If you want to register in person in Baku, the Baku Regional Migration Office’s address is 189 Atatürk Prospekti, just slightly north of the intersection with Ziya Bünyadov Prospekti. I can verify that the Google Maps location of the place is correct and that the place can be easily reached via Bus 2 or 3 (see section on Transportation for how to use the buses in Baku).
Entering the Baku Regional Migration Office will be slightly disorienting at first, as no one will come and help you immediately. I showed the counter staff the copy of the registration form that my hotel helped me to fill up, but they just waved me over to the computers to type it directly into a Word document and print it. Once done, head back to the counter and they will photocopy your passport and visa. You should receive a confirmation slip stating that you have registered (take good care of it as you might need it when you leave the country). At this point, the staff tried to ask me for a bribe of 40 qəpiq, but I pretended not to understand their Azerbaijani (I speak Turkish) and they soon motioned for me to leave. Remember that there is not supposed to be a fee for the registration process.
Getting to/from the Baku airport: The comfortable, air-conditioned ‘Airport Express’ bus departs from the entrance of the International Terminal of the Heydar Aliyev International Airport and goes to the 28 May metro station in Baku’s city centre. The bus fare is 1.30 manats, but since you need a BakıKART to get onto the bus, the total cost will be 1.50 manats if you purchase a limited use BakıKART (see following sub-section for more information about the BakıKART).
This bus runs for 24 hours, 7 days a week. In general, it departs every 30 mins during the day and every hour at night. When the bus drops you off at the 28 May metro station, there is a signboard near the bus stop that lists out the daily bus departure timings from 28 May to the airport.
BakıKART: In order to use the public transportation system in Baku, the BakıKART is necessary. There are two types of the card: the BakıKART plastic card, and the BakıKART limited use (paper) card. Your decision to purchase whichever card should depend on how long you stay in Baku and by extension, how often you intend to use its public transportation system.
The BakıKART plastic card functions exactly like our EZ-Link card. You simply tap on the card reader to enter the metro or board a bus, but there is no need to tap out as the fares in Baku are fixed at 20 qəpiq and are not distance-based. The cost of the plastic card is 2 manats and you can purchase it, as well as top it up, from the machines at virtually all metro stations.
The BakıKART limited use card functions exactly like the plastic card, except that it cannot be topped up. The card costs 20 qəpiq and you can choose between 1-4 rides (20-80 qəpiq) to be loaded into it, i.e. a card with 4 rides will cost 1 manat. You can purchase the limited use card from the machines at the metro stations too (choose the option that says ‘BakıKART məhdud istifadə üçün’).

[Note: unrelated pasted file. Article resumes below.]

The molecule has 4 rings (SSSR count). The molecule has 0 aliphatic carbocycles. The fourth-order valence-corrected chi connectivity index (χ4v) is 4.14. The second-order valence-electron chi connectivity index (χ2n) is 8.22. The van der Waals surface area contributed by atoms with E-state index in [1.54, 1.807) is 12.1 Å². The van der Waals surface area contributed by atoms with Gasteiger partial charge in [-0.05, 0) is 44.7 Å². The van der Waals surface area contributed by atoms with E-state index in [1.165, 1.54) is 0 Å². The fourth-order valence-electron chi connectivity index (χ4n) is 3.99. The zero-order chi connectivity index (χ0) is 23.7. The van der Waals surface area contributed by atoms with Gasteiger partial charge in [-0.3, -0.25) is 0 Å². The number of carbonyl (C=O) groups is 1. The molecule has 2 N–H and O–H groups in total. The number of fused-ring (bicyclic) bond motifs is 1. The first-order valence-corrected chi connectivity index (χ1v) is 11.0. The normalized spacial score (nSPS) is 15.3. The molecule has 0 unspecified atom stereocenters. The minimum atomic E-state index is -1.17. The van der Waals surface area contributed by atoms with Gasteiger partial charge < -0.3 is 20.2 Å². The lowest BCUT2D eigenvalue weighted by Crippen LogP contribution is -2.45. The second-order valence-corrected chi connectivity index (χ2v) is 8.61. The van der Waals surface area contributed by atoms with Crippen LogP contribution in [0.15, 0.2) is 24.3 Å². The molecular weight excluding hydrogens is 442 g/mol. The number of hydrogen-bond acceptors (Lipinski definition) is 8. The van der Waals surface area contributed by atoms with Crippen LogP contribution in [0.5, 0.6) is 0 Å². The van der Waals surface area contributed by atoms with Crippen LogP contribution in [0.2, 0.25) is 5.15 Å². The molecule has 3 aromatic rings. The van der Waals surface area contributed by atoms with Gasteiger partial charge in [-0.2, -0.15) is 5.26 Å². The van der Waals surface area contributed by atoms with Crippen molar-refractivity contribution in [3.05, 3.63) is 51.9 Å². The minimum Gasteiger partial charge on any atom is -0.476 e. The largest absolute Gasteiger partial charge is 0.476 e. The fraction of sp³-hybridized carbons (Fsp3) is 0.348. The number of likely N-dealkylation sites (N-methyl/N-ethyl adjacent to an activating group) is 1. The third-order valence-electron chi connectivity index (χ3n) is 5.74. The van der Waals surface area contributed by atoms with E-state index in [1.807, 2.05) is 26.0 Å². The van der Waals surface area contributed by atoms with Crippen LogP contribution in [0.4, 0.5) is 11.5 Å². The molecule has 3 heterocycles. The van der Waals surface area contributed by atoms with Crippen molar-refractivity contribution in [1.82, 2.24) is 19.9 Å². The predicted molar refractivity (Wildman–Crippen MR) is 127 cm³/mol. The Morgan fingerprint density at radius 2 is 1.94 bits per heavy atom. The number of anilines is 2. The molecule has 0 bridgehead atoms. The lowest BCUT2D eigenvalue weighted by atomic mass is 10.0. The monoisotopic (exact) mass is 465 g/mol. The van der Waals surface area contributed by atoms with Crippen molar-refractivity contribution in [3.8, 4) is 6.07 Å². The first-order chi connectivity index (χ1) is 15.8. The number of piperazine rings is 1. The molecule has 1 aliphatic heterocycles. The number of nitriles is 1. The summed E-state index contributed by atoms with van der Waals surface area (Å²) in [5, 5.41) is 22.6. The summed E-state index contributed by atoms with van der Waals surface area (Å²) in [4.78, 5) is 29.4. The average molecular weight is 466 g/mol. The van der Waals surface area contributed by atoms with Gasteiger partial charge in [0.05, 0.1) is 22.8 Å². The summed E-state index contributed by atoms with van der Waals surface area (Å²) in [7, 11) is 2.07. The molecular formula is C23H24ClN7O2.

Metro in Baku: Constructed in 1967 during the Soviet period, the Baku Metro features deep ornate underground stations that are common to the metro systems of post-Soviet countries. There are currently two main lines in the Baku Metro, with a third line linking the Memar Əcəmi station with the Avtovağzal station completed just this year. See the Baku Metro’s website for the most updated network map of the metro system.
Signs in the metro are in both Azerbaijani and English, as are the on-board announcements for the next station. Display screens at the end of the platforms in the stations will show the terminal station for the next incoming train. In some stations, such as the 28 May station, trains from the green and red lines share a common platform. Pay attention to the display screens to avoid boarding the wrong train.
Note that photography is prohibited inside the metro stations, and that there are bag checks to enter all stations. Don’t worry if you are carrying a backpack; the police officer will usually wave you through after opening your bag and maybe taking out just one item.
Buses in Baku: There are two types of buses for public transport within Baku. The shiny new BakuBus has an unmistakable red exterior. These buses only accept the BakıKART and are more spacious and comfortable than the older buses. The BakuBus generally runs routes from the city centre and information about these routes are available on their website.
For the older buses, you pay the bus fare (20 qəpiq) only when you get off. These buses tend to run routes on the peripheral areas of the city, as well as to destinations in the rest of the Absheron Peninsula.
The Baku Avtovağzal: To get to other cities and towns in Azerbaijan from Baku, you will have to go to the Baku International Bus Station (Bakı Beynəlxalq Avtovağzalı). Thanks to the newly-constructed third metro line, you can now access the bus station by metro (follow the signs marked ‘International Bus Station’ in the Avtovağzal station).
There is supposed to be an official ticket office on the first floor of the bus station, but almost everyone I spoke to in Baku buys their tickets directly from the bus drivers on the third floor. Simply take the stairs to the third floor and find the bus marked with the place that you want to go. Buses to the major cities, such as Ganja, Zaqatala, Sheki, Quba, and Lankaran, generally run every hour during the day.
There is generally no need to reserve bus tickets for domestic travel, but Lonely Planet recommends buying tickets for longer routes (more than five hours) an hour ahead. There are Turkish and Iranian bus companies on the first floor of the bus station, selling tickets to destinations such as Istanbul, Tabriz, and Tehran. Lonely Planet recommends buying tickets for these destinations two days ahead.